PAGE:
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Competition Website

Client wanting to start a competition website where you pay to enter?

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Hi

Wonder if anyone could provide any insight?  I have an existing client (with a few businesses) looking to branch into online (pay to enter) competitions - with significant prizes such as a car etc.  He is wanting me to set up a company for him to do so with a couple of his friends.  I have absolutely no experience in this area but my gut is telling me there will be a lot more to it than first thought?  Surely there will be extra regulation due to the nature (he proclaims its not gambling but a competition, however surely paying for a chance to win is gambling?)  Are there also additional tax implications due to the sector?  And i am thinking AML implications - does the sector dictate increased risk?  What else would i have to consider?  I am thinking I may hold my hands up and explain it is not my area and advise him to seek expertise - or am i just reading too much into it?

Thanks in advance for any responses...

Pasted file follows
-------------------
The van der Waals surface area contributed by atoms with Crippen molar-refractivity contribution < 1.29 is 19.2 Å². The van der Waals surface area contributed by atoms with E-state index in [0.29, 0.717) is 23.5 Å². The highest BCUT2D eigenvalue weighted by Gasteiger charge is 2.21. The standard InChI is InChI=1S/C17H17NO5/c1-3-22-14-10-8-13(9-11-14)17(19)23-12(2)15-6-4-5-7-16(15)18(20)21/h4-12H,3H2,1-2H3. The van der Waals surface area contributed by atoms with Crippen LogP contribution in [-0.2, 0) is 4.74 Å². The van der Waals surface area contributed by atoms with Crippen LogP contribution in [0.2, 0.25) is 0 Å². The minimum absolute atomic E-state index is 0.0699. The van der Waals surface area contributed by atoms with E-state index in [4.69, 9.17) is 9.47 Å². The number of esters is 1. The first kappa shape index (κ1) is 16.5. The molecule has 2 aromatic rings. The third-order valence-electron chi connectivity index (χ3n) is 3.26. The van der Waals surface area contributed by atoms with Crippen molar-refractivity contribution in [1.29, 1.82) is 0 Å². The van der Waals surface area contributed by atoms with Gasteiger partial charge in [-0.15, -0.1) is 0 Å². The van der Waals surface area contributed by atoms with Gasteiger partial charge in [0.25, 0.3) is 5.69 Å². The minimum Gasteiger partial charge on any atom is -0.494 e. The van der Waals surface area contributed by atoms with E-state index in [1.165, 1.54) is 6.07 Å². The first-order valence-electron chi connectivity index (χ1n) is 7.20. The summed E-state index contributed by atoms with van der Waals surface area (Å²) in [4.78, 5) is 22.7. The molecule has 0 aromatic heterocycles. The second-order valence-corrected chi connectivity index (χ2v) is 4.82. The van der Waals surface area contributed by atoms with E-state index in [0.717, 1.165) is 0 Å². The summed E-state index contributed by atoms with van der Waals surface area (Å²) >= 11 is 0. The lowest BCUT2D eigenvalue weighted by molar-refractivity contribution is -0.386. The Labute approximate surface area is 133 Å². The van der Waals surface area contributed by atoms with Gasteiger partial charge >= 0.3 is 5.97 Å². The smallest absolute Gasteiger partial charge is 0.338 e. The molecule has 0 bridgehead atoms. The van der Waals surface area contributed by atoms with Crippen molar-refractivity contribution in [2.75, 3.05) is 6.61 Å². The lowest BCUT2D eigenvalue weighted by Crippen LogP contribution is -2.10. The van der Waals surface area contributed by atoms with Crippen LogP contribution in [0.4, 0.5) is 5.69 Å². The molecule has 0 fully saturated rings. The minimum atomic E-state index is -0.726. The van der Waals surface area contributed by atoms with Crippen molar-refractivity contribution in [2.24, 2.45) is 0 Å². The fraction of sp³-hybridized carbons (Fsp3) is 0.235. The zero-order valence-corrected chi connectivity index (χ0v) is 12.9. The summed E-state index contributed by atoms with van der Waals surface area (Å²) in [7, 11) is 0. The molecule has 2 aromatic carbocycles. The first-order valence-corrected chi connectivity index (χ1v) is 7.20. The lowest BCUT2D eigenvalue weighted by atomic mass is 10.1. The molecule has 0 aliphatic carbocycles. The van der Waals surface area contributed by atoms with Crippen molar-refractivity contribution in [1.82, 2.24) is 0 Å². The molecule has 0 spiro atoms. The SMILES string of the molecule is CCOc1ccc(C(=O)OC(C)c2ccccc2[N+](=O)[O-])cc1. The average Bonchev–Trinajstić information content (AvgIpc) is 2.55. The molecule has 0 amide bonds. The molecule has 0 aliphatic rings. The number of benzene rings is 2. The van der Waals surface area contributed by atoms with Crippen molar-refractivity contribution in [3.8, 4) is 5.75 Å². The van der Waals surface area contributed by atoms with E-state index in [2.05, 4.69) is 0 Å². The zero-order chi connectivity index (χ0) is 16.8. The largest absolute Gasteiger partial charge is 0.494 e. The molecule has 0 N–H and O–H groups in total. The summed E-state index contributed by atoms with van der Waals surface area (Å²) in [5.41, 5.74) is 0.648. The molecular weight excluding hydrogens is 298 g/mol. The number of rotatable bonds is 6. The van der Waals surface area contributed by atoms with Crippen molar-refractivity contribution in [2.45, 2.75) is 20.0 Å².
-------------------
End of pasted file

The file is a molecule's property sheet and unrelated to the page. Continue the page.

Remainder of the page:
Replies (16)

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Scalloway Castle
By scalloway
27th Feb 2021 19:18

Some information from the Gambling Commission is here. It looks like taking money for entry could be an illegal lottery.

https://www.gamblingcommission.gov.uk/PDF/quick-guides/Prize-competition...

Thanks (2)
Replying to scalloway:
By tracyannw
27th Feb 2021 21:13

Scalloway yes i had checked that out which has increased my worries to be honest. I am thinking i may need to refer on in this case. Hopefully someone here has some experience in the area?

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Replying to tracyannw:
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By Hugo Fair
27th Feb 2021 21:42

Gambling Commission have a particular perspective (of course), so the only really useful advice within their Overview document is the bit where it says (in several places) "We strongly recommend that you seek legal advice."

If you want a more business-oriented approach, a quick Google search uncovered ... https://businessadvice.co.uk/business-development/sales-marketing/how-to... ... which gives a broader outline. But your client definitely needs to speak to a relevant lawyer, not (yet) an accountant.

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RLI
By lionofludesch
28th Feb 2021 06:43

It's not gambling if it's a game of skill.

So answering a question or using your judgement to mark the centre of the ball on a photo where the ball has been airbrushed out will be grand.

As examples, have a look at tv programmes like The Yorkshire Vet, where you can use your phone to pay for entry to a competition and win a holiday in Thirsk.

Not as simple as that, of course. The skill level has to be high enough to pass muster and I would strongly advise taking specialist legal advice.